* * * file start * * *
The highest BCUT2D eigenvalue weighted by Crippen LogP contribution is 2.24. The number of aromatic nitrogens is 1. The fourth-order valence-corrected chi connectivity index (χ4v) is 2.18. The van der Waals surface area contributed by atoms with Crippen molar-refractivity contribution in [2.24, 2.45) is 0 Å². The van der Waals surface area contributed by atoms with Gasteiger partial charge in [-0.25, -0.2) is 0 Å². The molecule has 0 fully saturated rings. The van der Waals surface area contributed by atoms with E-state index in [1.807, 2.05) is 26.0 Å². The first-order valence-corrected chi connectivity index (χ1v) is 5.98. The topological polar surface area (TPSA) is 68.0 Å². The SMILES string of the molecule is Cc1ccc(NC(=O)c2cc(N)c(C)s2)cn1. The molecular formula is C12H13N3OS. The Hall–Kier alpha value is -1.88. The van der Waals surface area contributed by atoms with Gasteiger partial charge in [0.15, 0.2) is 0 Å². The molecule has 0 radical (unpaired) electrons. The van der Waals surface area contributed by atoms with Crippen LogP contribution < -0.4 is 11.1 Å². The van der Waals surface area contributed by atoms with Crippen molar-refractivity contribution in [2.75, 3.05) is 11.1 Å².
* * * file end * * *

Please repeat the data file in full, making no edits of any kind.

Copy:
The highest BCUT2D eigenvalue weighted by Crippen LogP contribution is 2.24. The number of aromatic nitrogens is 1. The fourth-order valence-corrected chi connectivity index (χ4v) is 2.18. The van der Waals surface area contributed by atoms with Crippen molar-refractivity contribution in [2.24, 2.45) is 0 Å². The van der Waals surface area contributed by atoms with Gasteiger partial charge in [-0.25, -0.2) is 0 Å². The molecule has 0 fully saturated rings. The van der Waals surface area contributed by atoms with E-state index in [1.807, 2.05) is 26.0 Å². The first-order valence-corrected chi connectivity index (χ1v) is 5.98. The topological polar surface area (TPSA) is 68.0 Å². The SMILES string of the molecule is Cc1ccc(NC(=O)c2cc(N)c(C)s2)cn1. The molecular formula is C12H13N3OS. The Hall–Kier alpha value is -1.88. The van der Waals surface area contributed by atoms with Gasteiger partial charge in [0.15, 0.2) is 0 Å². The molecule has 0 radical (unpaired) electrons. The van der Waals surface area contributed by atoms with Crippen LogP contribution < -0.4 is 11.1 Å². The van der Waals surface area contributed by atoms with Crippen molar-refractivity contribution in [2.75, 3.05) is 11.1 Å².